This R21 application is a Phase II clinical trial exploring the efficacy of modafinil as a smoking cessation aid. It builds on a Phase I Clinical Trial (R03) that explored the safety of modafinil in combination with nicotine and the effects of modafinil on nicotine withdrawal. Modafinil administration was safe, decreased appetite and cigarette craving, and enhanced attention after 24 hrs of tobacco deprivation in tobacco smokers. This proposal is responding to the RFA: """"""""Women, Gender Differences and Drug Abuse"""""""" in that it is developing and testing a theoretically-based drug treatment that addresses a gender-specific issue. It addresses the observation that weight gain following smoking cessation is a significant deterrent to treatment efficacy among women. Further, the application is consistent with the goals of the R21 mechanism in that it is testing a novel intervention with significant potential to have a major impact on smoking cessation among women. Although the mainstays of pharmacological interventions for smoking cessation, bupropion and nicotine replacement, can double smoking cessation rates, the majority of smokers continue to smoke, especially women. Cigarette smoking is the leading cause of preventable death and disease and may have greater health risks for females than males, so exploration of novel pharmacological interventions is imperative. Modafinil has particular promise as a smoking cessation aid in that it has the potential to ameliorate multiple symptoms of nicotine withdrawal, including 1) craving, 2) inattention, 3) depressed mood and 4) increased appetite and weight gain. This Phase II clinical trial will be a randomized, double blind, placebo-controlled smoking cessation intervention that will compare the efficacy of 200 mg of modafinil and placebo on smoking cessation. In addition, modafinil effects on nicotine withdrawal symptoms will be assessed, including craving, inattention, depressed mood and increased appetite and weight gain in nicotine-dependent smokers undergoing smoking cessation treatment. Finally, personality measures that evaluate depressed mood and inattention will be obtained since these variables have been associated with increased risk for cigarette smoking. This combination of measures of smoking cessation, nicotine withdrawal symptoms and personality measures that are associated with risk for smoking will aid in evaluating whether modafinil is a smoking cessation aid and will also allow examination of possible mechanisms for the effects of modafinil on smoking cessation. If shown to be effective, modafinil could be added to the current pharmacotherapies for smoking cessation and may have particular benefit for female smokers for whom weight gain is a significant deterrent to smoking cessation. Most smokers trying to quit often fail because of increased cigarette craving, inattention, appetite, and weight. We have shown that the medication, modafinil, decreases appetite and cigarette craving and improves concentration when smokers first stop smoking. This suggests that modafinil will help smokers stop smoking by decreasing appetite and craving and increasing concentration. Modafinil may be particularly helpful for women smokers who have concerns about weight since modafinil decreases appetite when smokers are in nicotine withdrawal. ? ? ?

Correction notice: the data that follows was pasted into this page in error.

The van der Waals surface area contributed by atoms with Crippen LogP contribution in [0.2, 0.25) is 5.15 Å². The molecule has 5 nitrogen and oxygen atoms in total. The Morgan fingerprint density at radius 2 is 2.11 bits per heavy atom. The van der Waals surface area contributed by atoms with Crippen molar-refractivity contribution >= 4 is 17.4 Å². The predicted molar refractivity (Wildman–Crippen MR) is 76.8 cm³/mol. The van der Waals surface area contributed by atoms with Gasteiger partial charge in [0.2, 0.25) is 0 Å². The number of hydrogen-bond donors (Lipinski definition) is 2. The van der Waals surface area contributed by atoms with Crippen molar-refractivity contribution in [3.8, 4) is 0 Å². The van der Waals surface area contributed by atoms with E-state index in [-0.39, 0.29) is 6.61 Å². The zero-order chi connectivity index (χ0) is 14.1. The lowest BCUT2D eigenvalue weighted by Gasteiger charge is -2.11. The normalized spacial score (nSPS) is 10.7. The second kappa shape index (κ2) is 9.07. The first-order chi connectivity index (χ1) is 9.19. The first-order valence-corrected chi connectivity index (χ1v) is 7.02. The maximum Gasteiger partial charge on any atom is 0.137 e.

National Institute of Health (NIH)
National Institute on Drug Abuse (NIDA)
Exploratory/Developmental Grants (R21)
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Human Development Research Subcommittee (NIDA)
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Montoya, Ivan
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University of Kentucky
Schools of Medicine
United States
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Martin, Catherine Anne; Lile, Joshua; Guenthner, Greg et al. (2014) Behavioral effects of modafinil and nicotine, alone and in combination, in tobacco-deprived young adult smokers. J Clin Psychopharmacol 34:278-81